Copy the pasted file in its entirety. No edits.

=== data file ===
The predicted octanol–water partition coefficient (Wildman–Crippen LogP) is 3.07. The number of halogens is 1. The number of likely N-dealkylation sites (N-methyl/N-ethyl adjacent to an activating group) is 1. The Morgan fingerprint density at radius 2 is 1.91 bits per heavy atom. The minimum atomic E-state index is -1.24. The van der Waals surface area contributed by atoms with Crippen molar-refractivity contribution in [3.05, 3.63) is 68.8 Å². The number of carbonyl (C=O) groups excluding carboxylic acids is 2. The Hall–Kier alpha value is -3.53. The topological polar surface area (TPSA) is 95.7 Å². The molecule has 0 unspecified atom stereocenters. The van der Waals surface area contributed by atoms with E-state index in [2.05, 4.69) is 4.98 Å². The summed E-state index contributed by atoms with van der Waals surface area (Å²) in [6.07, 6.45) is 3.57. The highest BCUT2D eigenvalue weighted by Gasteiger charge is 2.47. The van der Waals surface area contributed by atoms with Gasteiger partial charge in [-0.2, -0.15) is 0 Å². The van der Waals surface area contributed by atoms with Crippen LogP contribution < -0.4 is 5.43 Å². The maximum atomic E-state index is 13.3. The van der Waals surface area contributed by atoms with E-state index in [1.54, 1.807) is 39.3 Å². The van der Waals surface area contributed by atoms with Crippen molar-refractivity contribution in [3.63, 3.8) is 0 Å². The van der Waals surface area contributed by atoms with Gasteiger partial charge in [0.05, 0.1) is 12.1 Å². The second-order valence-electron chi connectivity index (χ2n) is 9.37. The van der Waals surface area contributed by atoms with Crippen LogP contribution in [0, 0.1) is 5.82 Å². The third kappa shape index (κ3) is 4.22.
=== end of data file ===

The predicted octanol–water partition coefficient (Wildman–Crippen LogP) is 3.07. The number of halogens is 1. The number of likely N-dealkylation sites (N-methyl/N-ethyl adjacent to an activating group) is 1. The Morgan fingerprint density at radius 2 is 1.91 bits per heavy atom. The minimum atomic E-state index is -1.24. The van der Waals surface area contributed by atoms with Crippen molar-refractivity contribution in [3.05, 3.63) is 68.8 Å². The number of carbonyl (C=O) groups excluding carboxylic acids is 2. The Hall–Kier alpha value is -3.53. The topological polar surface area (TPSA) is 95.7 Å². The molecule has 0 unspecified atom stereocenters. The van der Waals surface area contributed by atoms with E-state index in [2.05, 4.69) is 4.98 Å². The summed E-state index contributed by atoms with van der Waals surface area (Å²) in [6.07, 6.45) is 3.57. The highest BCUT2D eigenvalue weighted by Gasteiger charge is 2.47. The van der Waals surface area contributed by atoms with Gasteiger partial charge in [-0.2, -0.15) is 0 Å². The van der Waals surface area contributed by atoms with Crippen LogP contribution < -0.4 is 5.43 Å². The maximum atomic E-state index is 13.3. The van der Waals surface area contributed by atoms with E-state index in [1.54, 1.807) is 39.3 Å². The van der Waals surface area contributed by atoms with Crippen molar-refractivity contribution in [3.63, 3.8) is 0 Å². The van der Waals surface area contributed by atoms with Gasteiger partial charge in [0.05, 0.1) is 12.1 Å². The second-order valence-electron chi connectivity index (χ2n) is 9.37. The van der Waals surface area contributed by atoms with Crippen LogP contribution in [0, 0.1) is 5.82 Å². The third kappa shape index (κ3) is 4.22.